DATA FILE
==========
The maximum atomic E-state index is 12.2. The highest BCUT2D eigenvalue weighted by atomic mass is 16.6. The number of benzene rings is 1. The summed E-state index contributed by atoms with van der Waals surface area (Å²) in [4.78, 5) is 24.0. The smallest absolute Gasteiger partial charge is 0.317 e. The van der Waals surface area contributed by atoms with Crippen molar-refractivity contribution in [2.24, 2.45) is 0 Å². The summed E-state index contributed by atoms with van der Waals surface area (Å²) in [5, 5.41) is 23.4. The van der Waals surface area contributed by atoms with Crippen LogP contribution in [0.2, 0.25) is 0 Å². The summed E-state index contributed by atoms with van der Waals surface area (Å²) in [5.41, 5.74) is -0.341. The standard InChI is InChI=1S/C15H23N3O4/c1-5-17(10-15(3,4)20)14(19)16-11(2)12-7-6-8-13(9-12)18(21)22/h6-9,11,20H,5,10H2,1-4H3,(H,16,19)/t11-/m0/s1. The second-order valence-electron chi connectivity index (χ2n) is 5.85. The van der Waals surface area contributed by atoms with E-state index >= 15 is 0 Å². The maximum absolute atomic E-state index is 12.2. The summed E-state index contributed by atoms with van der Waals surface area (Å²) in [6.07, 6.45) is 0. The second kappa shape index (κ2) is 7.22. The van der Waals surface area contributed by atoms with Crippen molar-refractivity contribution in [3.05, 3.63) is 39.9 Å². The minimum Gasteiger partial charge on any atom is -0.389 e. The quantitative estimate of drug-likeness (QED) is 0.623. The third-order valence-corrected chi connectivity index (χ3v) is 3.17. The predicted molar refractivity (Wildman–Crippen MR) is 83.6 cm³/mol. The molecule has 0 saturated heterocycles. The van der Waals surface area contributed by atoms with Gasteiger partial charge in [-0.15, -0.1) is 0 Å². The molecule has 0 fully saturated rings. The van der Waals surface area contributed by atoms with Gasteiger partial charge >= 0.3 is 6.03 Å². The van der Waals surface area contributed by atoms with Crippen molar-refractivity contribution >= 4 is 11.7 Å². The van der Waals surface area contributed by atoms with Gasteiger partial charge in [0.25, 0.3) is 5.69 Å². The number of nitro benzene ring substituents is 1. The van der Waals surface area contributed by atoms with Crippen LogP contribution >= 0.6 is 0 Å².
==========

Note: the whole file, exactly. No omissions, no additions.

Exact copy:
The maximum atomic E-state index is 12.2. The highest BCUT2D eigenvalue weighted by atomic mass is 16.6. The number of benzene rings is 1. The summed E-state index contributed by atoms with van der Waals surface area (Å²) in [4.78, 5) is 24.0. The smallest absolute Gasteiger partial charge is 0.317 e. The van der Waals surface area contributed by atoms with Crippen molar-refractivity contribution in [2.24, 2.45) is 0 Å². The summed E-state index contributed by atoms with van der Waals surface area (Å²) in [5, 5.41) is 23.4. The van der Waals surface area contributed by atoms with Crippen LogP contribution in [0.2, 0.25) is 0 Å². The summed E-state index contributed by atoms with van der Waals surface area (Å²) in [5.41, 5.74) is -0.341. The standard InChI is InChI=1S/C15H23N3O4/c1-5-17(10-15(3,4)20)14(19)16-11(2)12-7-6-8-13(9-12)18(21)22/h6-9,11,20H,5,10H2,1-4H3,(H,16,19)/t11-/m0/s1. The second-order valence-electron chi connectivity index (χ2n) is 5.85. The van der Waals surface area contributed by atoms with E-state index >= 15 is 0 Å². The maximum absolute atomic E-state index is 12.2. The summed E-state index contributed by atoms with van der Waals surface area (Å²) in [6.07, 6.45) is 0. The second kappa shape index (κ2) is 7.22. The van der Waals surface area contributed by atoms with Crippen molar-refractivity contribution in [3.05, 3.63) is 39.9 Å². The minimum Gasteiger partial charge on any atom is -0.389 e. The quantitative estimate of drug-likeness (QED) is 0.623. The third-order valence-corrected chi connectivity index (χ3v) is 3.17. The predicted molar refractivity (Wildman–Crippen MR) is 83.6 cm³/mol. The molecule has 0 saturated heterocycles. The van der Waals surface area contributed by atoms with Gasteiger partial charge in [-0.15, -0.1) is 0 Å². The molecule has 0 fully saturated rings. The van der Waals surface area contributed by atoms with Gasteiger partial charge >= 0.3 is 6.03 Å². The van der Waals surface area contributed by atoms with Crippen molar-refractivity contribution >= 4 is 11.7 Å². The van der Waals surface area contributed by atoms with Gasteiger partial charge in [0.25, 0.3) is 5.69 Å². The number of nitro benzene ring substituents is 1. The van der Waals surface area contributed by atoms with Crippen LogP contribution >= 0.6 is 0 Å².